Vaginal thrush | Mateīhi

Also known as candidiasis or a yeast infection

Key points about vaginal thrush

  • Vaginal thrush (mateīhi) is a common yeast infection that will affect most women at some stage in their life.
  • Common symptoms include vaginal irritation and itching, change in discharge and pain.
  • It's most commonly caused by an overgrowth of a yeast called Candida albicans (with associated inflammation).
  • Vaginal thrush isn't considered a sexually transmitted infection.
  • It usually clears up within a week of treatment with antifungal medication. This is available at your pharmacy or on prescription from your doctor.
  • For some women, vaginal thrush is more difficult to treat and tends to reoccur quite frequently, despite treatment.
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Vaginal thrush is caused by an overgrowth of a yeast called Candida albicans in 90% of cases. It's normal to have Candida in your vagina and most of the time it doesn't cause any problems. However, sometimes certain factors disrupt the natural balance and the pH of your vagina, causing the Candida to multiply resulting in overgrowth (usually of one specific type of candida). This can cause inflammation of the skin, and an irritated rash to appear. Up to 3 out of 4 women will have at least 1 episode of thrush in their lifetime.

Vaginal thrush is sometimes called candidiasis, a vaginal yeast infection or vulvovaginal candidiasis.

Vaginal thrush can affect women and girls of all ages, but it's rare before puberty or after menopause. Your risk of getting vaginal thrush increases if you:

  • are pregnant
  • have a history of sexually transmitted infections (STIs)
  • have recently been on a course of antibiotics or steroids
  • have diabetes and your blood glucose is not under good control
  • use a type of hormonal birth control that has higher doses of oestrogen
  • have a weakened immune system, such as from chemotherapy or immunosuppressants
  • have a skin condition such as eczema or dermatitis
  • experience vaginal dryness during sexual intercourse – this can cause irritation of the skin
  • wear tight fitting clothes that may irritate the vulval area
  • use vaginal deodorants, sprays, gels and wipes, perfumed bubble baths, douches or other products that can change the natural acidity of your vagina.​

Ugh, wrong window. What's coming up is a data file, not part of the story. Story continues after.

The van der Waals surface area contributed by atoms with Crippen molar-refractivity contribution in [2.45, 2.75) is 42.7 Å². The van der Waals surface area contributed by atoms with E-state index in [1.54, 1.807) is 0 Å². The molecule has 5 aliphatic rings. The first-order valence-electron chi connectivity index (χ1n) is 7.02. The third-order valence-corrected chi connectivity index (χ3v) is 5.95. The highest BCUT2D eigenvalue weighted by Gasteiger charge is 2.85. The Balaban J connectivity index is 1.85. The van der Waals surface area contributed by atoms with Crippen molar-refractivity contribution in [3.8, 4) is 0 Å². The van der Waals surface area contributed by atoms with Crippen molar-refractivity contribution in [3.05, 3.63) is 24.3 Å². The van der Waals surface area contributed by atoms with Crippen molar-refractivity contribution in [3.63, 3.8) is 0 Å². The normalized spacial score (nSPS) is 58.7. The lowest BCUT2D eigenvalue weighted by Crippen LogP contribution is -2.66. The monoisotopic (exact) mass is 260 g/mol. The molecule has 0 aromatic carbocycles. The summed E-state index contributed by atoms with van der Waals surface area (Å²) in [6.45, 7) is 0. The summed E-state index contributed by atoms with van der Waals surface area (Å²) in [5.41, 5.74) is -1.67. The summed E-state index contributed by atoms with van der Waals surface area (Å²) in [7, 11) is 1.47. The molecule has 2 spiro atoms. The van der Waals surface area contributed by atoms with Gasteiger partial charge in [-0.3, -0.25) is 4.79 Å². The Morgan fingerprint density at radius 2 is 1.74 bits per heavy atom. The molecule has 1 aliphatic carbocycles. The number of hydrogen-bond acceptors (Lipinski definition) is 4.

For some women, vaginal thrush tends to reoccur quite frequently. If you experience 4 or more vaginal thrush infections per year, this is called recurrent vaginal thrush. Read more about recurrent vaginal thrush below.

Symptoms of vaginal thrush include:

  • itching, irritation or redness around your vagina and vulva
  • burning or stinging when urinating (weeing)
  • vaginal discharge – this can be thick and white or thin and watery, without any smell
  • swelling and splits in the skin
  • pain during sex.

Some people have no symptoms and thrush may be picked up when having a test for something else. It's not necessary to have treatment when you have a swab that shows candida are present, unless you're having symptoms that bother you. 

The signs and symptoms of vaginal thrush can be the same as the symptoms of sexually transmitted infections (STIs) and bacterial vaginosis. These conditions can increase your risk of getting other STIs and can lead to problems getting pregnant. So, if you are not completely sure that it's thrush, see your healthcare provider to make sure you get the correct diagnosis and treatment.

You can access treatment for thrush at a pharmacy, so you don’t necessarily need to see your healthcare provider if you've been diagnosed with vaginal thrush before, and your symptoms are exactly the same as last time. However, if you find that the treatment isn’t working, or you are having repeated episodes of thrush (more than twice in 6 months), you do need to see your healthcare provider.

Sometimes symptoms of vaginal thrush may be due to another condition and it's often hard to tell for sure. See your healthcare provider if you're not sure or if you have symptoms of vaginal thrush and you:

  • are having symptoms for the first time
  • are under 16 years or over 60 years of age
  • are pregnant
  • have treated yourself with a thrush treatment from the pharmacy, but your symptoms haven't gone away
  • have a history of, or are concerned about, sexually transmitted infections
  • have any of the following vaginal symptoms:
    • discoloured or strong-smelling discharge
    • lower abdominal pain or vaginal bleeding that is not your period
    • ulcers or blisters next to your vagina
    • vaginal thrush symptoms that have not settled despite appropriate treatment
    • vaginal thrush symptoms more than 4 times in a year
    • vaginal thrush symptoms plus other symptoms such as fever, tiredness or nausea.

Antifungal medicines are the best treatment for vaginal thrush. They come in a few different formulations, eg, vaginal creams, pessaries (tablets you insert into your vagina) and capsules that are swallowed (fluconazole). The choice of treatment and the dose will depend on things like: